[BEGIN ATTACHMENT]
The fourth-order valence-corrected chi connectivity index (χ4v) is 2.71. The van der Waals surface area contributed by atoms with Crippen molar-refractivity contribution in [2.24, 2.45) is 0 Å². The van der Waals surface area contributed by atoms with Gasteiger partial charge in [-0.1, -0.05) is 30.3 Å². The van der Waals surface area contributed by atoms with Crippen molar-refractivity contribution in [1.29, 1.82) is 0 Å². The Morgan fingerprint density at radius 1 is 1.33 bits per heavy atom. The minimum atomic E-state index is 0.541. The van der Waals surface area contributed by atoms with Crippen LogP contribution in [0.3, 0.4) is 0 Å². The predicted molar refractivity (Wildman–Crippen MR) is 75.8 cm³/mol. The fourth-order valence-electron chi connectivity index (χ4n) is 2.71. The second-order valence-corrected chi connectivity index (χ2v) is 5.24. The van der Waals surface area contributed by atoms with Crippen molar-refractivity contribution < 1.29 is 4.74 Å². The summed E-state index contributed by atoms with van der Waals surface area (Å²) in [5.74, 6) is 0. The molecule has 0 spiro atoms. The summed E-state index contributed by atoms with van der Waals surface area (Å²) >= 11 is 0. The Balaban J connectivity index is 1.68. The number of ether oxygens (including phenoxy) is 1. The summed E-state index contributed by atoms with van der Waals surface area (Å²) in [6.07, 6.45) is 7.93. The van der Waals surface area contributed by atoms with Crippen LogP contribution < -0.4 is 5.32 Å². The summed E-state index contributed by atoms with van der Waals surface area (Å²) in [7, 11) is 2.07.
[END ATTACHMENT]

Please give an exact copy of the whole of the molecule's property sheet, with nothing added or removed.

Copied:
The fourth-order valence-corrected chi connectivity index (χ4v) is 2.71. The van der Waals surface area contributed by atoms with Crippen molar-refractivity contribution in [2.24, 2.45) is 0 Å². The van der Waals surface area contributed by atoms with Gasteiger partial charge in [-0.1, -0.05) is 30.3 Å². The van der Waals surface area contributed by atoms with Crippen molar-refractivity contribution in [1.29, 1.82) is 0 Å². The Morgan fingerprint density at radius 1 is 1.33 bits per heavy atom. The minimum atomic E-state index is 0.541. The van der Waals surface area contributed by atoms with Crippen LogP contribution in [0.3, 0.4) is 0 Å². The predicted molar refractivity (Wildman–Crippen MR) is 75.8 cm³/mol. The fourth-order valence-electron chi connectivity index (χ4n) is 2.71. The second-order valence-corrected chi connectivity index (χ2v) is 5.24. The van der Waals surface area contributed by atoms with Crippen molar-refractivity contribution < 1.29 is 4.74 Å². The summed E-state index contributed by atoms with van der Waals surface area (Å²) in [5.74, 6) is 0. The molecule has 0 spiro atoms. The summed E-state index contributed by atoms with van der Waals surface area (Å²) >= 11 is 0. The Balaban J connectivity index is 1.68. The number of ether oxygens (including phenoxy) is 1. The summed E-state index contributed by atoms with van der Waals surface area (Å²) in [6.07, 6.45) is 7.93. The van der Waals surface area contributed by atoms with Crippen LogP contribution < -0.4 is 5.32 Å². The summed E-state index contributed by atoms with van der Waals surface area (Å²) in [7, 11) is 2.07.